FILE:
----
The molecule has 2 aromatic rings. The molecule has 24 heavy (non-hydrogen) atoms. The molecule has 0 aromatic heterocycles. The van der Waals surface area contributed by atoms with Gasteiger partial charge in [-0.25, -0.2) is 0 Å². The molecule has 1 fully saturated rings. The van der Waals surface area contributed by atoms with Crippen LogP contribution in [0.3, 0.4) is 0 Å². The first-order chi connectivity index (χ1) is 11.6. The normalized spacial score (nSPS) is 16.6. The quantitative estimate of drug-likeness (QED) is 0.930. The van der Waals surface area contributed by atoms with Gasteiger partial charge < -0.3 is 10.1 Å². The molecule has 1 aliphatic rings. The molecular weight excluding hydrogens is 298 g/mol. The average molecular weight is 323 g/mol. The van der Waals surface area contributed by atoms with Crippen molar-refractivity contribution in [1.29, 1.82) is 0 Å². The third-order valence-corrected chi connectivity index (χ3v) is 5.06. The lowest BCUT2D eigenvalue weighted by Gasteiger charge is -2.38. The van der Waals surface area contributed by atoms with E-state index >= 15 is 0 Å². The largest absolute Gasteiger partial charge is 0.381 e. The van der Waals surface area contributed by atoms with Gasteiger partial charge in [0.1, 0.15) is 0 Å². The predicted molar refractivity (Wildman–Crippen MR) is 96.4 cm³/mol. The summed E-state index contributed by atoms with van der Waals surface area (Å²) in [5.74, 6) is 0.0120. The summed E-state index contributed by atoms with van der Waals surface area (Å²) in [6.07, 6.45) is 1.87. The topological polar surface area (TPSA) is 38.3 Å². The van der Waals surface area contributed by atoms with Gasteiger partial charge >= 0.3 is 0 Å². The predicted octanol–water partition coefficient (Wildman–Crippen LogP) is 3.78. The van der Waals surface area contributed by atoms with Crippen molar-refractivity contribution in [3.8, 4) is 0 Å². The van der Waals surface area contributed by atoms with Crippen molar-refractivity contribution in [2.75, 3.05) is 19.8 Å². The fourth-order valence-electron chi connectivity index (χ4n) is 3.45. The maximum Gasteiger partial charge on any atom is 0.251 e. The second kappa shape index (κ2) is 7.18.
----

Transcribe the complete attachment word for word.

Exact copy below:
The molecule has 2 aromatic rings. The molecule has 24 heavy (non-hydrogen) atoms. The molecule has 0 aromatic heterocycles. The van der Waals surface area contributed by atoms with Gasteiger partial charge in [-0.25, -0.2) is 0 Å². The molecule has 1 fully saturated rings. The van der Waals surface area contributed by atoms with Crippen LogP contribution in [0.3, 0.4) is 0 Å². The first-order chi connectivity index (χ1) is 11.6. The normalized spacial score (nSPS) is 16.6. The quantitative estimate of drug-likeness (QED) is 0.930. The van der Waals surface area contributed by atoms with Gasteiger partial charge < -0.3 is 10.1 Å². The molecule has 1 aliphatic rings. The molecular weight excluding hydrogens is 298 g/mol. The average molecular weight is 323 g/mol. The van der Waals surface area contributed by atoms with Crippen molar-refractivity contribution in [1.29, 1.82) is 0 Å². The third-order valence-corrected chi connectivity index (χ3v) is 5.06. The lowest BCUT2D eigenvalue weighted by Gasteiger charge is -2.38. The van der Waals surface area contributed by atoms with E-state index >= 15 is 0 Å². The largest absolute Gasteiger partial charge is 0.381 e. The van der Waals surface area contributed by atoms with Gasteiger partial charge in [0.1, 0.15) is 0 Å². The predicted molar refractivity (Wildman–Crippen MR) is 96.4 cm³/mol. The summed E-state index contributed by atoms with van der Waals surface area (Å²) in [5.74, 6) is 0.0120. The summed E-state index contributed by atoms with van der Waals surface area (Å²) in [6.07, 6.45) is 1.87. The topological polar surface area (TPSA) is 38.3 Å². The van der Waals surface area contributed by atoms with Gasteiger partial charge >= 0.3 is 0 Å². The predicted octanol–water partition coefficient (Wildman–Crippen LogP) is 3.78. The van der Waals surface area contributed by atoms with Crippen molar-refractivity contribution in [3.8, 4) is 0 Å². The van der Waals surface area contributed by atoms with Crippen molar-refractivity contribution in [2.75, 3.05) is 19.8 Å². The fourth-order valence-electron chi connectivity index (χ4n) is 3.45. The maximum Gasteiger partial charge on any atom is 0.251 e. The second kappa shape index (κ2) is 7.18.